The Ger has been the main habitation
of Central Asian nomads for thousands of years and continues to be the main
form of dwelling in the Mongolian steppe. These structures are known in many
parts of the world by their Russian name, yurt, while in Mongolia these sturdy,
attractive homes are called Ger.
A ger is easy to assemble, dismantle
and carry. Depending on the size, a yurt can be assembled or dismantled in
anywhere from thirty minutes to three hours. After dismantling, the various
parts of the yurt are loaded onto camels, horses and ox carts for transport.
Today it fits nicely on a small all-terrain vehicle. As nomadic herders
move at least three or four times a year in the search for good grazing lands,
this feature is of essential importance.
Ger is warm enough to keep the coldest
winter temperatures at bay and strong enough to withstand strong winds and the
demands of a whole family.
A ger has an opening in the center of
the roof, which is called the crown or Toono. Because the crown is located at
the top, fresh air regularly circulates through the yurt as cold air flows down
and hot air flows upward.
The highlands and open plains of
Mongolia are quite windy. On the open steppes and in desert regions, the wind
can be strong enough to knock over any other type of portable dwelling. The circular
shape of the yurt and secure manner in which the outer covering is attached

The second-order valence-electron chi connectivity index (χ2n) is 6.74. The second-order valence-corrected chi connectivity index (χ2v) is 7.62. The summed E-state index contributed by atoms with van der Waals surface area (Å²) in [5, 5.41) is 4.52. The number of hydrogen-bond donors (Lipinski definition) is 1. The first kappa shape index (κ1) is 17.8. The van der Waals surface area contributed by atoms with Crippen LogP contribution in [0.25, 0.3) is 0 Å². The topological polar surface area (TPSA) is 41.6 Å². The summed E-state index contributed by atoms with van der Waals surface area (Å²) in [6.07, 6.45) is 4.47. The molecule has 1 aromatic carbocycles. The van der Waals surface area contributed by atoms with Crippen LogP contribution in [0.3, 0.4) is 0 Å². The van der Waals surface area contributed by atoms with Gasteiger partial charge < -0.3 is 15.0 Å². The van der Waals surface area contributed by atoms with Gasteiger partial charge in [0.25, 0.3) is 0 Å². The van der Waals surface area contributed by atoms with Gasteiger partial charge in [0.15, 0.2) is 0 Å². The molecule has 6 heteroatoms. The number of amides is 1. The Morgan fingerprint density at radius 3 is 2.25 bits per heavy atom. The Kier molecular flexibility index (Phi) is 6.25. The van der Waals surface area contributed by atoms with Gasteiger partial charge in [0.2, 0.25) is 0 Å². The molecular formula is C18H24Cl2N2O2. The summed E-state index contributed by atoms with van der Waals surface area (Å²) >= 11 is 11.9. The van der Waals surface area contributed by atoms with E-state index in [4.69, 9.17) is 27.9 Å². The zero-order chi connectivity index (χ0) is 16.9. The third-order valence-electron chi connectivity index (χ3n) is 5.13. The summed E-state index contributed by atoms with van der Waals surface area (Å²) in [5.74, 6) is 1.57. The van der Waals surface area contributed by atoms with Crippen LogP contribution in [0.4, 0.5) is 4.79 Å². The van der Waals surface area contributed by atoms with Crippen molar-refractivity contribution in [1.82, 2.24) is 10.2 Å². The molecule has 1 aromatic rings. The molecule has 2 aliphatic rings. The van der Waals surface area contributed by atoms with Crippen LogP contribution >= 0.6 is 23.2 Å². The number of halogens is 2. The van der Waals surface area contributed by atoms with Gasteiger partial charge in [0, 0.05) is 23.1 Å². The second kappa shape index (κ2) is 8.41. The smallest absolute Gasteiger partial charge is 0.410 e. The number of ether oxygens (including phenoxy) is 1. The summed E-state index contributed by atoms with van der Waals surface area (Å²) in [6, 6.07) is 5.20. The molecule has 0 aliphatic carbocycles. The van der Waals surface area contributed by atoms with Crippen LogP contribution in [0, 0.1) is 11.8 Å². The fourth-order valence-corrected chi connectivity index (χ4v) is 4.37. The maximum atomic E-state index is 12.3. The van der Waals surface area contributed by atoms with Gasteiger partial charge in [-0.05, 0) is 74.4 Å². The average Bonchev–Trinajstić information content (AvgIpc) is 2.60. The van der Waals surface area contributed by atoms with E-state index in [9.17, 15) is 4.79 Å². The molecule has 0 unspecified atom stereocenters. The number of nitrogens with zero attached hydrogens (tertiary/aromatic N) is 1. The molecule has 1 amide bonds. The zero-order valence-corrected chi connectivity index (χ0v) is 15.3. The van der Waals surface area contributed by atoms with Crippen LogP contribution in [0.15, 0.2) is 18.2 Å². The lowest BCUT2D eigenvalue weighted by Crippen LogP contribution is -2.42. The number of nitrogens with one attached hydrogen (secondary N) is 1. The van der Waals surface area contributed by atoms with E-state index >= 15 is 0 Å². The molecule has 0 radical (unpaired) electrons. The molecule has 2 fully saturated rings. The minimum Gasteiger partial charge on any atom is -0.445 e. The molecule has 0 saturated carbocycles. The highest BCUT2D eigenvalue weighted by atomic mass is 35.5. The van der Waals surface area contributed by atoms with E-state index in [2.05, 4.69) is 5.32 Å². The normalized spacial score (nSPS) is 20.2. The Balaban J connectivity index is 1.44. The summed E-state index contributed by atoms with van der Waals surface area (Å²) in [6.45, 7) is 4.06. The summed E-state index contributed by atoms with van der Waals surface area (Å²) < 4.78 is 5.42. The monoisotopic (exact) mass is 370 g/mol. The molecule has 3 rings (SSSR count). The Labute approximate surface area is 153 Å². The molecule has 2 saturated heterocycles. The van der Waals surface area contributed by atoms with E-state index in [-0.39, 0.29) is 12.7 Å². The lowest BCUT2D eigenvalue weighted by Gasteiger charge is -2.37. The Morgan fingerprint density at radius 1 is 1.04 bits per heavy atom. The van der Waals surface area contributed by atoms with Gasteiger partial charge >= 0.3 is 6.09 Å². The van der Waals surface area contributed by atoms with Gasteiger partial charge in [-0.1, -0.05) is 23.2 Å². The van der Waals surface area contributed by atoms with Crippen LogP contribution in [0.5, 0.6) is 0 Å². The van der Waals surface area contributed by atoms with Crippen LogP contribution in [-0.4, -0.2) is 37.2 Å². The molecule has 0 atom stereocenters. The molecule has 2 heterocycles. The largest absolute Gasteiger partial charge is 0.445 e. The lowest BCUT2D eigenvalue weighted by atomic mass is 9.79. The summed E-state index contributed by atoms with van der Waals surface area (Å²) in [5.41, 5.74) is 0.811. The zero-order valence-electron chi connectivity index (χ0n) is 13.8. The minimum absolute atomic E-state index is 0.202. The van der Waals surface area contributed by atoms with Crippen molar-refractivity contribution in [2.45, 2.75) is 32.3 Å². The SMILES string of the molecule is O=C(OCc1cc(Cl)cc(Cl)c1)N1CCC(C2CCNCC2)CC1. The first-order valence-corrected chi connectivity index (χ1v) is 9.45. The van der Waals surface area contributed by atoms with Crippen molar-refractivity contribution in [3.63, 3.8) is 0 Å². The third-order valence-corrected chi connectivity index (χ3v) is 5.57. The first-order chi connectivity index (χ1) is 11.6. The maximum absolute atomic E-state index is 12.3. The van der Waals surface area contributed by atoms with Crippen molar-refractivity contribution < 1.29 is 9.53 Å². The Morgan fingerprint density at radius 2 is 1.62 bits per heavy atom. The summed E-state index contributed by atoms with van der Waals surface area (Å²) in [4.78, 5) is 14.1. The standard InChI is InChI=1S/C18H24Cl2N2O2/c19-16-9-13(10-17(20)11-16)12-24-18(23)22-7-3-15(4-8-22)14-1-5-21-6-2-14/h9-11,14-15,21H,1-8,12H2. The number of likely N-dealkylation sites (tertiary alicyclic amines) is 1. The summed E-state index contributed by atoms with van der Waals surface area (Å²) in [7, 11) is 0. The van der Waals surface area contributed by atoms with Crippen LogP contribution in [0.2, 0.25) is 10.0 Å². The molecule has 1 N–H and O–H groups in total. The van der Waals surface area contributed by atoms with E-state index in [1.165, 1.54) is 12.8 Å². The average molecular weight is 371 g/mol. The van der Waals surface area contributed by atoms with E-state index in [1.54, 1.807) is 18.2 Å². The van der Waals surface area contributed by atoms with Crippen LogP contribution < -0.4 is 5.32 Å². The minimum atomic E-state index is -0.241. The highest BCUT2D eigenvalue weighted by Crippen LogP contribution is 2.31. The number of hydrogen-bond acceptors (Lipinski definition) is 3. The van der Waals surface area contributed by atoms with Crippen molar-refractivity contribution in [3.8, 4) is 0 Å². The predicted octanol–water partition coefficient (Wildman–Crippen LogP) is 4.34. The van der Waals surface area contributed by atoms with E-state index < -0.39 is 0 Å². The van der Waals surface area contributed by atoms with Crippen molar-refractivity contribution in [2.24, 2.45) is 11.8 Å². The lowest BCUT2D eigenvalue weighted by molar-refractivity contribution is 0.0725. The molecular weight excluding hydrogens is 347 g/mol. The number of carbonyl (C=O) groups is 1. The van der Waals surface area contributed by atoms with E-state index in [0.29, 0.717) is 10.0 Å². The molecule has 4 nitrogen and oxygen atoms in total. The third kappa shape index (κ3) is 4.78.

deflect these winds and do not affect the yurt’s stability, regardless of the
direction from which the wind originates.
The yurt or ger is probably the most
practical temporary dwelling available, being:
- Portable- a nine foot yurt will fit in
the back of the smallest car, and can be carried in a wheelbarrow.
- Secure- the yurt can be fitted with a
lockable wooden door. An entry cannot be gained even if the canvas is cut.
- Weather proof- the yurt has proven
itself in the harsh climate of central Asia for centuries. Warm in winter, with
a relatively low roof, it is easy to heat. Insulating layers can be sandwiched
between the frame and the cover. Cool in summer, the sides can be rolled up, or
removed to admit a cooling breeze. Hot air rises out through the open Toono,
and cool air is drawn in.
- Inconspicuous- despite having ample
headroom, the overall height of the structure is low, allowing it to be easily
screened from unwanted attention.
- Easy to erect- with a little practice
the yurt can be erected or taken down in less than thirty minutes, even by one
- Environmentally friendly- coppicing of
hazel, ash and willow to provide poles, is good for the tree and woodland
wildlife. All timbers are from the local community forest. The yurt is a low
impact dwelling, causing no permanent damage to the land on which it is
pitched. It can even be moved every few days to prevent the grass from being
- Long lasting- the yurt can stand
outside for several years without harm, if used occasionally it should last
indefinitely. In Mongolia the frame is expected to last a lifetime.